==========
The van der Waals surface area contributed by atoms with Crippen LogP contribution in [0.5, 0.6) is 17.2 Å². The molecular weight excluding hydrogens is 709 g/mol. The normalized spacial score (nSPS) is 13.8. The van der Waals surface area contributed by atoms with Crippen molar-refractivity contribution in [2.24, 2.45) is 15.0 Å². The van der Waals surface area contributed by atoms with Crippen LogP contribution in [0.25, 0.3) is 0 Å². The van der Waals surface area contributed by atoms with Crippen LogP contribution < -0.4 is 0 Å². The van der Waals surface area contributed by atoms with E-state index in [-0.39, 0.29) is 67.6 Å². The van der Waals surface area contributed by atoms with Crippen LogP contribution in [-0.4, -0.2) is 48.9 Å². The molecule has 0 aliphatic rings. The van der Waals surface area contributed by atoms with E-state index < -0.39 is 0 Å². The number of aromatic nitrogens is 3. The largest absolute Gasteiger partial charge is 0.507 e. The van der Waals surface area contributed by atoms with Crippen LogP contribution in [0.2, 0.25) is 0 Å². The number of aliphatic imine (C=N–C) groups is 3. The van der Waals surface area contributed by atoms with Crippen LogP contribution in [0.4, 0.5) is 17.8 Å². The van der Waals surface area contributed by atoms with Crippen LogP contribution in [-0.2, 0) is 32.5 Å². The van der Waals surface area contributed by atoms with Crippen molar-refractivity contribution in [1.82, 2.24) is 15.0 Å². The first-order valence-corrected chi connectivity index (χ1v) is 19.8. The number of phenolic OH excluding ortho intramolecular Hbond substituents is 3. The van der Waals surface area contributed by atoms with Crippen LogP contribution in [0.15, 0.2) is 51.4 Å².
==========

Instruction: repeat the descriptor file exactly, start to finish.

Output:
The van der Waals surface area contributed by atoms with Crippen LogP contribution in [0.5, 0.6) is 17.2 Å². The molecular weight excluding hydrogens is 709 g/mol. The normalized spacial score (nSPS) is 13.8. The van der Waals surface area contributed by atoms with Crippen molar-refractivity contribution in [2.24, 2.45) is 15.0 Å². The van der Waals surface area contributed by atoms with Crippen LogP contribution in [0.25, 0.3) is 0 Å². The van der Waals surface area contributed by atoms with Crippen LogP contribution < -0.4 is 0 Å². The van der Waals surface area contributed by atoms with E-state index in [-0.39, 0.29) is 67.6 Å². The van der Waals surface area contributed by atoms with Crippen LogP contribution in [-0.4, -0.2) is 48.9 Å². The molecule has 0 aliphatic rings. The van der Waals surface area contributed by atoms with E-state index < -0.39 is 0 Å². The number of aromatic nitrogens is 3. The largest absolute Gasteiger partial charge is 0.507 e. The van der Waals surface area contributed by atoms with Crippen LogP contribution in [0.2, 0.25) is 0 Å². The number of aliphatic imine (C=N–C) groups is 3. The van der Waals surface area contributed by atoms with Crippen LogP contribution in [0.4, 0.5) is 17.8 Å². The van der Waals surface area contributed by atoms with Crippen LogP contribution in [-0.2, 0) is 32.5 Å². The van der Waals surface area contributed by atoms with Crippen molar-refractivity contribution in [1.82, 2.24) is 15.0 Å². The first-order valence-corrected chi connectivity index (χ1v) is 19.8. The number of phenolic OH excluding ortho intramolecular Hbond substituents is 3. The van der Waals surface area contributed by atoms with Crippen LogP contribution in [0.15, 0.2) is 51.4 Å².